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May 28, 2012

Good day Doctor. I am worried about my hiv infection and my new meds. Before of telling my story I want that you know that I am from Mexico and I go with a government doctor with a government assurance. Because of this the service is slow most of the time, with lots of bureaucratic paperwork, and the medications, specially new ones, are extremely controlled. Medications like raltegravir, darunavir, etravirine, maraviroc and enfuvirtide need an extra approval of a federal comission(called CORESAR) of supposely named "scientist" and "ph D" to use on a patient. I have been hiv positive since 5 years ago, my inicial treatment were kaletra and truvada because my hiv genotype resulted in a high resistance virus. For almost 2 years and a half I have a indetectable virus level but since almost 2 years ago, I have a viral failure with new resistances to kaletra and truvada, evaluated by a hiv genotype test. One year ago I finally received only one new medication, raltegravir, that was added to kaletra and truvada. I ask my doctor why only another new one med, and he said to me that this was the order of CORESAR. At the first test my viral load went down and my CD4 count went up, but since beginning of january my viral load started going up again. So I went again to do another genotype test thinking that this new one would evaluate integrase resistance(in other case it wouldnt had any sense because I had another genotype test and resistances are not reversibles) , but the new test didnt evaluate integrase resistance so I dont know if my virus is resistant to raltegravir. Apparently my doctor didnt know too that new genotype test didnt include integrase mutations evaluation, I want to think that. My doctor stopped to give me raltegravir recipes since 2 weeks ago and is asking to CORESAR to send darunavir and etravirine as my new medications, with raltegravir. I dont really know what to do right now. At the first time I wanted to find a lab that have a genotype test with raltegravir evaluation included so I would be sure if my virus is resistant to raltegravir and my new medications are fully active. The trouble with this is that I havent found any lab here in Mexico that have in their genotype test a raltegravir evaluation. Even if I find the way to demonstrate that my virus is resistant to raltegravir, maraviroc have the trouble that, according the stuff i have read, when the viral load is going up virus start to use both CCR5 and CXCR4 receptors. My last viral load was 38 000 copies (february 2nd). And my another option enfuvirtide have the trouble is very expensive and I am afraid they wont want to give me that medication, at least until I started to show an illness progession. Sorry for not trusting in them but, unfortunately this country is like this. And the other thing is that I am not very sure government will help me more, because elections are in july and nobody knows what is going to happen, but for sure I know because of the people and the statics the politic party that is in the government will lose. I have a good economic level and I want to offer to the doctor and assurance to buy two of the medications, but not as good to buy three hiv recent medications each month, and never enfuvirtide, is very expensive. I think too I need a recent CD4 count and a new viral load. I havent menctioned that my CD4 is not very related to the viral load, I have been taking proviron(mesterolone) pills I have realized everytime I take this my CD4 count is higher that the last one and when I stop taking them CD4 count goes down.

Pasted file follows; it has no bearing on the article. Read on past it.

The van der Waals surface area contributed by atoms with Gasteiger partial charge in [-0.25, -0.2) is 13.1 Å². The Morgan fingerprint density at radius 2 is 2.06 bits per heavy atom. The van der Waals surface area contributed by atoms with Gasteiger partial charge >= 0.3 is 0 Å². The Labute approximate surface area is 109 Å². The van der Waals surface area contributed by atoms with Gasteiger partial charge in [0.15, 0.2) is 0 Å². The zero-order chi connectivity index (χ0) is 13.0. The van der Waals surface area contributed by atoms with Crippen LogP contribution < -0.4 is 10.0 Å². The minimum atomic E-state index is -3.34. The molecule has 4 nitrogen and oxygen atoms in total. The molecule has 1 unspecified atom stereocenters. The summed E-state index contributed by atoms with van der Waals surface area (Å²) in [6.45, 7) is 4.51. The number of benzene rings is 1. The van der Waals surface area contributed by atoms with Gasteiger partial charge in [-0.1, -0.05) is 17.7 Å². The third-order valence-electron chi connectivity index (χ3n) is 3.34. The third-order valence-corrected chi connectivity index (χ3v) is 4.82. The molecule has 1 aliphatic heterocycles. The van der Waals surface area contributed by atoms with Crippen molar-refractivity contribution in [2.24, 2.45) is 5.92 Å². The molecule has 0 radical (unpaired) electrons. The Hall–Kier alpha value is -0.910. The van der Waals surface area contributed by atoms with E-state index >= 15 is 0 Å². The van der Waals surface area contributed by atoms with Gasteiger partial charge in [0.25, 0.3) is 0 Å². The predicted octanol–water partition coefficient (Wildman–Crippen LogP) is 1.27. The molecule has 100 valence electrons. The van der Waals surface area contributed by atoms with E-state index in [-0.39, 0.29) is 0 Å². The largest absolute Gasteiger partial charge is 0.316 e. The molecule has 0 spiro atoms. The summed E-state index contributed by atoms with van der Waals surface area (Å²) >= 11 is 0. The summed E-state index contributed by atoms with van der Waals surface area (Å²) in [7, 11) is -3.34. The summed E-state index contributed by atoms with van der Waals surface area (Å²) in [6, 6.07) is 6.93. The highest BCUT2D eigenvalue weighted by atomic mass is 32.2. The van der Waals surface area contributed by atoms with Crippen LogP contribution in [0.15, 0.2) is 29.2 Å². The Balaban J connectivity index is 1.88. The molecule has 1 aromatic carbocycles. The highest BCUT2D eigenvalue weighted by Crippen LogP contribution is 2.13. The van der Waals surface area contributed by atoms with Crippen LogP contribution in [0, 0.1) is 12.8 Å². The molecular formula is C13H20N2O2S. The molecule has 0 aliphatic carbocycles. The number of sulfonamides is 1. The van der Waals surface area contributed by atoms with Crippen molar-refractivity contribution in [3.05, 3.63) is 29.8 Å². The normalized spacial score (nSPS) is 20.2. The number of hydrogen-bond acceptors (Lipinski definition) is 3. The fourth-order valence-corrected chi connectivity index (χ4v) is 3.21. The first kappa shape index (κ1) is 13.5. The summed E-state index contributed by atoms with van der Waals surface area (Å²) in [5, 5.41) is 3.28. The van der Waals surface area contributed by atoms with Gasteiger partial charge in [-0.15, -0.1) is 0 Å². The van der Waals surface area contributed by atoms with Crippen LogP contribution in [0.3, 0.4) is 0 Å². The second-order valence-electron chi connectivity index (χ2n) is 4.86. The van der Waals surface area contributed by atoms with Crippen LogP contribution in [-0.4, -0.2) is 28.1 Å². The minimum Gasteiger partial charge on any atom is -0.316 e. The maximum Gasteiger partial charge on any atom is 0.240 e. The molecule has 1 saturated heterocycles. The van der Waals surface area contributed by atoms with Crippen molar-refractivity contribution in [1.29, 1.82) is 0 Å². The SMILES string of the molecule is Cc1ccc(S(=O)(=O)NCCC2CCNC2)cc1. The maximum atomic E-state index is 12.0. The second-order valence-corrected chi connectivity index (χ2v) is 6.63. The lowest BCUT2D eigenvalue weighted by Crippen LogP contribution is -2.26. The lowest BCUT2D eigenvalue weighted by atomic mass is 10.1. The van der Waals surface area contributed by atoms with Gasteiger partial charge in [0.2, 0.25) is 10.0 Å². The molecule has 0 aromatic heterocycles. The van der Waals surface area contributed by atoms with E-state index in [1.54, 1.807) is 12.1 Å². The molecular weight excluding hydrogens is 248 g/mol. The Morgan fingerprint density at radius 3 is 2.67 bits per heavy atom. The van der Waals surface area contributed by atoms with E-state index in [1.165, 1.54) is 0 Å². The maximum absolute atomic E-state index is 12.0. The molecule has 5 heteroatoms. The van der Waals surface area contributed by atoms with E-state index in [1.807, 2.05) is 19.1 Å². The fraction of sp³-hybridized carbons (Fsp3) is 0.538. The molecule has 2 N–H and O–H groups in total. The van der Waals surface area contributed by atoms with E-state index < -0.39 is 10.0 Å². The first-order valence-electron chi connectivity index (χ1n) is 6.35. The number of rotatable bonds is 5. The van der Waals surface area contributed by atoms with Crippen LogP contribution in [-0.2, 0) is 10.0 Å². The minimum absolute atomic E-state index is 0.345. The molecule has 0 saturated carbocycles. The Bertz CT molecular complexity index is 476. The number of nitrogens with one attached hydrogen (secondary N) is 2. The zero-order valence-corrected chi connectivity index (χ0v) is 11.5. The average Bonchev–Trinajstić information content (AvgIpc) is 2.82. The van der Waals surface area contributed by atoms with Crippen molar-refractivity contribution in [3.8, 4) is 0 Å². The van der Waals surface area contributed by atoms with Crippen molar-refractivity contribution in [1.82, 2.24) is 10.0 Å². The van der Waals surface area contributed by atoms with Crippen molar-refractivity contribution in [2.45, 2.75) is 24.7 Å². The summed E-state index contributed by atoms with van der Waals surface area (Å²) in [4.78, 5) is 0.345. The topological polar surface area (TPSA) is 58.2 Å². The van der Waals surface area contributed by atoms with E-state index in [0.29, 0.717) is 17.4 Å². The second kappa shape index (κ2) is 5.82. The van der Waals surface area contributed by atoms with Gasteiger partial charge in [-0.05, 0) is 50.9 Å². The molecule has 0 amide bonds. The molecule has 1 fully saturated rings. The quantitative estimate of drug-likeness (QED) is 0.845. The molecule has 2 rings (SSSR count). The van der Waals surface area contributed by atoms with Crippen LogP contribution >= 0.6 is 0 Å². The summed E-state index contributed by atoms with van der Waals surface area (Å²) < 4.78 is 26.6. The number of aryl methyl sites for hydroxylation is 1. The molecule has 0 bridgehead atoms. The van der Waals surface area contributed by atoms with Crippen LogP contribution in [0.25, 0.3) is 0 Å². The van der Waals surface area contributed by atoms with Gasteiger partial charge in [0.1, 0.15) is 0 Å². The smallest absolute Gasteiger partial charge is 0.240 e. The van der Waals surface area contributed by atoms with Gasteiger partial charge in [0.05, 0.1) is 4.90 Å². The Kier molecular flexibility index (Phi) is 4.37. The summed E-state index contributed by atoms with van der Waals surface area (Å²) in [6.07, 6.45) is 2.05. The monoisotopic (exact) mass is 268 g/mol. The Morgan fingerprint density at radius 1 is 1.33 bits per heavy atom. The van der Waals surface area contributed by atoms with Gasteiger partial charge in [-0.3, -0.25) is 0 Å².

So, the question is, what do you recommend me to do?


Response from Dr. Young

Hola y gracias por su preguntas,

You describe a difficult situation- the virus you acquired appears to have had drug resistance and then you had failure of your first (but drug-resistant) treatment. Add to this the unfortunate history of having had a single drug (raltegravir-RAL; ISENTRESS) added to a failing regimen; a situation that we've worked to avoid and placed you a risk for the emergence of raltegravir resistance.

RAL resistance isn't measured by the vast majority of HIV care providers, nor is the test widely requested (even here in the US). Nonetheless, given the lengthy time that you've had a detectable HIV viral load while on RAL, it's highly likely that your virus is now resistant to RAL.

The new regimen that's proposed (boosted darunavir with etravirine) might retain adequate activity against your virus, but this is entirely dependent on the drug resistance mutation pattern- it's important to look at the sum of your current resistance tests and all previous tests. This situation applies to all of your proposed medications, including the darunavir and etravirine. If you have access to all of your previous drug resistance test results, you can enter the mutations into the Stanford University HIV drug resistance database. The results are usually very predictive of drug sensitivity (and better than this MD PhD clinical scientist).

You're also correct in asking about the suitability of maraviroc, the CCR5 inhibitor (SELZENTRY). A special test (called Tropsim) is needed to determine if your virus can be treated with this drug. This likelihood goes down in people with previous drug resistance or with low CD4 counts, but by no means rules out the possibility of viral drug sensitivity.

You're also correct in that if at all possible, you'd like to find three medications with good predictions of drug sensitivity. Using a steroid like mesterolone is probably not the best approach, since corticosteroids cause immune suppression while paradoxically increasing white blood (and CD4) cell counts.

Muchos suerte y buena salud, BY

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